BUT you could always count on Martin to do the unexpected. Instead of smashing a fist to that blubbering mouth, the northerner said: "All right, now tell me without bawlin'." And his voice was gentle, as if he were speaking to a child. He listened gravely, and then said: "Sure, I'll help you. But keep your poke. I don't want your money."

Footstool Bill whistled in amazement, then grunted to Sitka Red: "I bet even money he's got a trick up his sleeve!"

"Even money hell! How much odds will you give?"

Martin and Lawton went out the door, then dodged back in. Up the trail from the frozen river was coming a ten-dog team and a sledge outfit, with a man running ahead and four following. The plump man was actually whining like a dog with fear.

"Shut that up!" snapped Martin, and his fist came with the words. Lawton slumped to the floor. "You're just helpin' him, huh?" Footstool Bill called. The sourdoughs laughed.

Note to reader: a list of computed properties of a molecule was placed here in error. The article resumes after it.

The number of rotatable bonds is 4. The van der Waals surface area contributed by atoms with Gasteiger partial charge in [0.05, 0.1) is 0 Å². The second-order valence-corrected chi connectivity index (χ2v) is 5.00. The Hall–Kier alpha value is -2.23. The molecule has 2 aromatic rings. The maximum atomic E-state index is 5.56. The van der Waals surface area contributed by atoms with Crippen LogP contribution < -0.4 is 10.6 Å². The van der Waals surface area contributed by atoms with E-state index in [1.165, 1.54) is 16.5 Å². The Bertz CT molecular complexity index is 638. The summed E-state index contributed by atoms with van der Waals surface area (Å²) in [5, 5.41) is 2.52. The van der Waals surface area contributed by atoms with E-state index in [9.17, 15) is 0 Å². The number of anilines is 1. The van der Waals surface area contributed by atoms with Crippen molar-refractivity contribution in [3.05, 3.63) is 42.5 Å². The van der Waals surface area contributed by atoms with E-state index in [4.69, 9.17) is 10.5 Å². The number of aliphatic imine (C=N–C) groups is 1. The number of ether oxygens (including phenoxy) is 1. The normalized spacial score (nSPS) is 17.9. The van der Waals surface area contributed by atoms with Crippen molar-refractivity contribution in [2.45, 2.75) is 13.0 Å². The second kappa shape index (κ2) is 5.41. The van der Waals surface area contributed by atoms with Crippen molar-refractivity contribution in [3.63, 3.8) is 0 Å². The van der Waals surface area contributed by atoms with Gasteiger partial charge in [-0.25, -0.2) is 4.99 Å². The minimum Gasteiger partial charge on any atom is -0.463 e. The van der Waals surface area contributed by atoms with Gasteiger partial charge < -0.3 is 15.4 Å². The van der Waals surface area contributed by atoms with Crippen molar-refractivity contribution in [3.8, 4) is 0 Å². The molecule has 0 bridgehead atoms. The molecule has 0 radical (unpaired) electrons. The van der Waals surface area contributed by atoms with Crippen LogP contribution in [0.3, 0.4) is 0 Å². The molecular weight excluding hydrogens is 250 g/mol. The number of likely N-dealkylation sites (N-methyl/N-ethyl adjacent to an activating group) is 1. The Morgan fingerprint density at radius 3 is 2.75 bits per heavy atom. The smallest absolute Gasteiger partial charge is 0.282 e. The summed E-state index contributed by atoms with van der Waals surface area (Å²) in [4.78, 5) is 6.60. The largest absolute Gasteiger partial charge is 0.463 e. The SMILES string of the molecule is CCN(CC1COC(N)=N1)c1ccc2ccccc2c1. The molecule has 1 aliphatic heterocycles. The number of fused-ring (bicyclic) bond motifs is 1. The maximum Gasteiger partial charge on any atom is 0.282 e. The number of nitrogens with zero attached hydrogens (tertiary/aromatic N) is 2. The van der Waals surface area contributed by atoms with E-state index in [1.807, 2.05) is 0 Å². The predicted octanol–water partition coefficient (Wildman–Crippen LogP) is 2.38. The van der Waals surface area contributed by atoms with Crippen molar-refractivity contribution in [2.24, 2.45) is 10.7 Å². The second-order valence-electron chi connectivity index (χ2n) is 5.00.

"Shut up, you wolves!" Martin roared. "Didn't want him screamin' when Nisonger comes in!" As he spoke he dragged Lawton through the door behind the counter.

"I know why," whispered Footstool Bill. "Martin's just spoilin' for a fight. That's why he's doin' this."

Sitka Red shook his head. "Dunno."

WHEN Beet Nisonger and his crew swaggered through the doorway, the sourdoughs inside had with extreme nonchalance sauntered to the edges of the room. This looked like plenty of trouble, and nobody wanted to be in on it—except Martin, who thrived on trouble. Martin casually was leaning against the end of the counter, shutting off access to that backroom door.

"I'm lookin' for a fat guy named Lawton," announced Beet Nisonger. "He's wanted by the law, and wanted bad."

"Since when was you the law?" asked Martin quietly.

"I'll be the law if the law can't take care of things! And I asked a question, Mel Martin!"

"Why are you so all-fired anxious to uphold the law?"